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Pregnancy and Violence Against Women: An Analysis of Longitudinal Data

NCJ Number
Journal of Interpersonal Violence Volume: 16 Issue: 7 Dated: July 2001 Pages: 712-733
Date Published
July 2001
22 pages

This study used data from waves one and two of the National Survey of Families and Households (NSFH) to examine any link between pregnancy and four patterns of violence: no violence, persistent violence, violence cessation, and violence initiation.


The study sample consisted of 3,500 couples who were either married or cohabiting during the first wave of the study and who were still with the same partner during the second wave 5 years later. The first wave of the NSFH, which was conducted in 1988, involved a cross-sectional sample of households and an oversampling of Blacks, Puerto Ricans, Mexicans, single-parent families, families with stepchildren, cohabiting couples, and recently married people. Information was obtained on the respondent's family living arrangements in childhood, marital and cohabiting experiences, education, fertility, alcohol use, employment histories, kin contact, and economic and psychological well-being. Five years after the initial interview, the sample from the first wave was reinterviewed. This involved face-to-face interviews and a personal interview with the current spouse or partner. Violent behavior, as measured in the survey, consisted of hitting or throwing things and/or physical arguments by the male partner against the female partner. Based on this information, respondents were classified as showing one of the four patterns of violent behavior. Multinomial logistic regression with the STATA statistical package was used as the multivariate data analysis technique. The findings indicate that first pregnancy and an unplanned or unwanted pregnancy was significantly associated with male partner violence against the female partner. 5 tables and 43 references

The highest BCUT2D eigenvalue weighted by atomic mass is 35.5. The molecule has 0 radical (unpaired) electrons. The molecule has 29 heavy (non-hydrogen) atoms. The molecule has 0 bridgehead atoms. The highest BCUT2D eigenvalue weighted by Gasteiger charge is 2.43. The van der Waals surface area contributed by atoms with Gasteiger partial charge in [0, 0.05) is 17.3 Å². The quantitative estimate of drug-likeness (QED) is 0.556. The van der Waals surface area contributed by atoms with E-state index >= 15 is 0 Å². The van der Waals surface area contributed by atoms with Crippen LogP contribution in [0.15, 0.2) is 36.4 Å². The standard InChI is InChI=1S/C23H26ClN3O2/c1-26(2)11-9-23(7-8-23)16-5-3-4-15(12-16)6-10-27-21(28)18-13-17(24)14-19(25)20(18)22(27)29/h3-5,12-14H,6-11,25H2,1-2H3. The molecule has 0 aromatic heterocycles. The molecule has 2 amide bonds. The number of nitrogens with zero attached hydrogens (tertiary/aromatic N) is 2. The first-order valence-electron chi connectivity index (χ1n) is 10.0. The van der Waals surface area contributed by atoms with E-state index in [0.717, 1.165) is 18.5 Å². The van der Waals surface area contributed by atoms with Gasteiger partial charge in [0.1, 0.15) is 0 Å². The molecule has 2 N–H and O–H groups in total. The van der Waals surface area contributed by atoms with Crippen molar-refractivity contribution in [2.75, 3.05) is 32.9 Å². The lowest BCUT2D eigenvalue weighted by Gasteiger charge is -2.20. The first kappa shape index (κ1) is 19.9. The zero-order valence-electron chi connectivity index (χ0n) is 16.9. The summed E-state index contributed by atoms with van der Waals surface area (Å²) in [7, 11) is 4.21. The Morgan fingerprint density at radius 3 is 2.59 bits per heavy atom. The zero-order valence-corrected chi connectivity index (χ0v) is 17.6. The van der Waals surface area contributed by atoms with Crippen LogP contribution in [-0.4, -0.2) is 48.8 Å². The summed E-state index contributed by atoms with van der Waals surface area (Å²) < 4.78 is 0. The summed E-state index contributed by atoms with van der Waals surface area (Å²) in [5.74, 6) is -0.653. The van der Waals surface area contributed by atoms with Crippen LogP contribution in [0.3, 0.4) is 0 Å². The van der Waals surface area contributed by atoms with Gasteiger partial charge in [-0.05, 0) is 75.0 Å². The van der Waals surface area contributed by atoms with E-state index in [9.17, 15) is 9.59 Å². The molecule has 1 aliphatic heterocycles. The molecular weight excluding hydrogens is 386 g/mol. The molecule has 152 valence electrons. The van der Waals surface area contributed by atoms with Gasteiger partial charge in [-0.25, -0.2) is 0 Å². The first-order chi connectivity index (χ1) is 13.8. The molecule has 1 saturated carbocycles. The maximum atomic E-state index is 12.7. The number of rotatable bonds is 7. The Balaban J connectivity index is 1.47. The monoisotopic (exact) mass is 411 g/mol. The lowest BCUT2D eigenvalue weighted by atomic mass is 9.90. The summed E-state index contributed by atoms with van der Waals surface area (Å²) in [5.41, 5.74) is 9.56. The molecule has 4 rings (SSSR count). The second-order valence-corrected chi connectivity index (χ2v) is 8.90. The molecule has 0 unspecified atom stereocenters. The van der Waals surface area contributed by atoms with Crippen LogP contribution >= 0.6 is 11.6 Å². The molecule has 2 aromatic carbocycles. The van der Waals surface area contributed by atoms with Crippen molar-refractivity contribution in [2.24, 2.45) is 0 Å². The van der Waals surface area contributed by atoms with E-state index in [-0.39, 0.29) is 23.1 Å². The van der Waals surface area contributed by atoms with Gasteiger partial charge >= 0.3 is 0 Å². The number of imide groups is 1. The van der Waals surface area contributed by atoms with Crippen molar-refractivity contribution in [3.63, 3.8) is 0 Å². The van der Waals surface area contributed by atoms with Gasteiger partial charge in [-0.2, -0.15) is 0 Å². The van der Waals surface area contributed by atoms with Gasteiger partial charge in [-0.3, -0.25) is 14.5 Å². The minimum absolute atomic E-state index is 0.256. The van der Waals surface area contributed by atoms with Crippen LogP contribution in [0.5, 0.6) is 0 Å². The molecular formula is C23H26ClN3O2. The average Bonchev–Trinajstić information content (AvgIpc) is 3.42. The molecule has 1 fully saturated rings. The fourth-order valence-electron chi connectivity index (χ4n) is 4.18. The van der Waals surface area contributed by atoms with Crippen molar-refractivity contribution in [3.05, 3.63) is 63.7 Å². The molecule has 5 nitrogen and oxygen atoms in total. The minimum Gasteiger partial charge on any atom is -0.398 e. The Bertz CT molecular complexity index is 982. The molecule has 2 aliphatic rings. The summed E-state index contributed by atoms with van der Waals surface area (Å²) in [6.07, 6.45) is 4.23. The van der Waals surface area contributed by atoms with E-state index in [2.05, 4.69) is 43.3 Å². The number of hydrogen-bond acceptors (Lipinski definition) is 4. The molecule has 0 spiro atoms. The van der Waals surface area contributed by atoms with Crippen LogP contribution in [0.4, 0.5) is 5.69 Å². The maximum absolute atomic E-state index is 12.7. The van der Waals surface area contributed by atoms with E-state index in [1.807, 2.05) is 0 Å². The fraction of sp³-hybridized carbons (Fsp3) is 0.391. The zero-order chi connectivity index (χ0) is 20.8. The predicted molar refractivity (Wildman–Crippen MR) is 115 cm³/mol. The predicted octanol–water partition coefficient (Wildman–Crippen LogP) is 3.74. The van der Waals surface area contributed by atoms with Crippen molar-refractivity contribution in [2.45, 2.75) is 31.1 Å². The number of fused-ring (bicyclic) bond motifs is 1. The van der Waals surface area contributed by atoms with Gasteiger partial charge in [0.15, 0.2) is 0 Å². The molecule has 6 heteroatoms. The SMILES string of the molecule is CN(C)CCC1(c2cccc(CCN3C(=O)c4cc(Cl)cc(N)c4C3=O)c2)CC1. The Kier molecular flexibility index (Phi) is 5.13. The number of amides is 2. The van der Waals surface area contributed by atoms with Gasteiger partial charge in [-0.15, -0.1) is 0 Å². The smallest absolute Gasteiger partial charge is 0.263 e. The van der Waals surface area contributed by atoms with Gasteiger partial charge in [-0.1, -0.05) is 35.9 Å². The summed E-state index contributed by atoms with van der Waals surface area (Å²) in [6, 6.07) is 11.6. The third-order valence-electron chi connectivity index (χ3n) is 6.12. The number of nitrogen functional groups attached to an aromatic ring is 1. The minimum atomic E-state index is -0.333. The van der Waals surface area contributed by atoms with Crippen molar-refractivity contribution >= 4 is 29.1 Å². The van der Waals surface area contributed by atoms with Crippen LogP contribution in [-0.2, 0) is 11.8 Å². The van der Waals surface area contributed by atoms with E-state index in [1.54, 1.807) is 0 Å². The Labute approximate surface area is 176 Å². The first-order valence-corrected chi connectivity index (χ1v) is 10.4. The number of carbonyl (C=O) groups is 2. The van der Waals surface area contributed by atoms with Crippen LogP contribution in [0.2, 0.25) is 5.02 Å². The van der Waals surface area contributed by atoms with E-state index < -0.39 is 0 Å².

Date Published: July 1, 2001